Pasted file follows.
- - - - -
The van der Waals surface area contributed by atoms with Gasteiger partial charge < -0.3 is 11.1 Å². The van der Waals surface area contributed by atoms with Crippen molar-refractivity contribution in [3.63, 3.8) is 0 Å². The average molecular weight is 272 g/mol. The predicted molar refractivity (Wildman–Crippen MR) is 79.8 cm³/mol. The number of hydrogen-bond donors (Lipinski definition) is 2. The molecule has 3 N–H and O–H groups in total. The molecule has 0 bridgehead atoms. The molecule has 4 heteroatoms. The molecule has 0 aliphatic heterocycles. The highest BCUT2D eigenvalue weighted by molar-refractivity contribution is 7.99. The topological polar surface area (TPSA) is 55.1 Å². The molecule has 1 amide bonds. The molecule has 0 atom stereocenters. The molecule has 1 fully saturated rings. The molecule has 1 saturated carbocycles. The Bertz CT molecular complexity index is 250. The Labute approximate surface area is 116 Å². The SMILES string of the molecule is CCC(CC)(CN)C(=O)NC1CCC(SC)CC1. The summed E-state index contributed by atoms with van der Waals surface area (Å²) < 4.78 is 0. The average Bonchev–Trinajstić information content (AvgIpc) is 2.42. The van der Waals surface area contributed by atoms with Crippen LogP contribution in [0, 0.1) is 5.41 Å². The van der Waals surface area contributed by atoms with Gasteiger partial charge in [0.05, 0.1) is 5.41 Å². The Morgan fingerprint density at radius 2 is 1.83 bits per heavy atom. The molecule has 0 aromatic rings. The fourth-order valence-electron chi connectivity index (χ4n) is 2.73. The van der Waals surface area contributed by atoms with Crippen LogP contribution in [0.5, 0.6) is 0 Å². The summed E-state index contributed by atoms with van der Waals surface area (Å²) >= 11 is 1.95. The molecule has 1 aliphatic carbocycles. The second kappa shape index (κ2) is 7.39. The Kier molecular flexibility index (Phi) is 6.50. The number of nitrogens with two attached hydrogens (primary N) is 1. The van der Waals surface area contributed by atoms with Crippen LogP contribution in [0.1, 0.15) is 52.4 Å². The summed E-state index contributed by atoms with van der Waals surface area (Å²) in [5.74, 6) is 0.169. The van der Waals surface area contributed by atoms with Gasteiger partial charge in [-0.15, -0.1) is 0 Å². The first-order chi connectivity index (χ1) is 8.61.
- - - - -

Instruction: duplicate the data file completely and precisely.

The van der Waals surface area contributed by atoms with Gasteiger partial charge < -0.3 is 11.1 Å². The van der Waals surface area contributed by atoms with Crippen molar-refractivity contribution in [3.63, 3.8) is 0 Å². The average molecular weight is 272 g/mol. The predicted molar refractivity (Wildman–Crippen MR) is 79.8 cm³/mol. The number of hydrogen-bond donors (Lipinski definition) is 2. The molecule has 3 N–H and O–H groups in total. The molecule has 0 bridgehead atoms. The molecule has 4 heteroatoms. The molecule has 0 aliphatic heterocycles. The highest BCUT2D eigenvalue weighted by molar-refractivity contribution is 7.99. The topological polar surface area (TPSA) is 55.1 Å². The molecule has 1 amide bonds. The molecule has 0 atom stereocenters. The molecule has 1 fully saturated rings. The molecule has 1 saturated carbocycles. The Bertz CT molecular complexity index is 250. The Labute approximate surface area is 116 Å². The SMILES string of the molecule is CCC(CC)(CN)C(=O)NC1CCC(SC)CC1. The summed E-state index contributed by atoms with van der Waals surface area (Å²) < 4.78 is 0. The average Bonchev–Trinajstić information content (AvgIpc) is 2.42. The van der Waals surface area contributed by atoms with Crippen LogP contribution in [0, 0.1) is 5.41 Å². The van der Waals surface area contributed by atoms with Gasteiger partial charge in [0.05, 0.1) is 5.41 Å². The Morgan fingerprint density at radius 2 is 1.83 bits per heavy atom. The molecule has 0 aromatic rings. The fourth-order valence-electron chi connectivity index (χ4n) is 2.73. The van der Waals surface area contributed by atoms with Crippen LogP contribution in [0.5, 0.6) is 0 Å². The summed E-state index contributed by atoms with van der Waals surface area (Å²) >= 11 is 1.95. The molecule has 1 aliphatic carbocycles. The second kappa shape index (κ2) is 7.39. The Kier molecular flexibility index (Phi) is 6.50. The number of nitrogens with two attached hydrogens (primary N) is 1. The van der Waals surface area contributed by atoms with Crippen LogP contribution in [0.1, 0.15) is 52.4 Å². The summed E-state index contributed by atoms with van der Waals surface area (Å²) in [5.74, 6) is 0.169. The van der Waals surface area contributed by atoms with Gasteiger partial charge in [-0.15, -0.1) is 0 Å². The first-order chi connectivity index (χ1) is 8.61.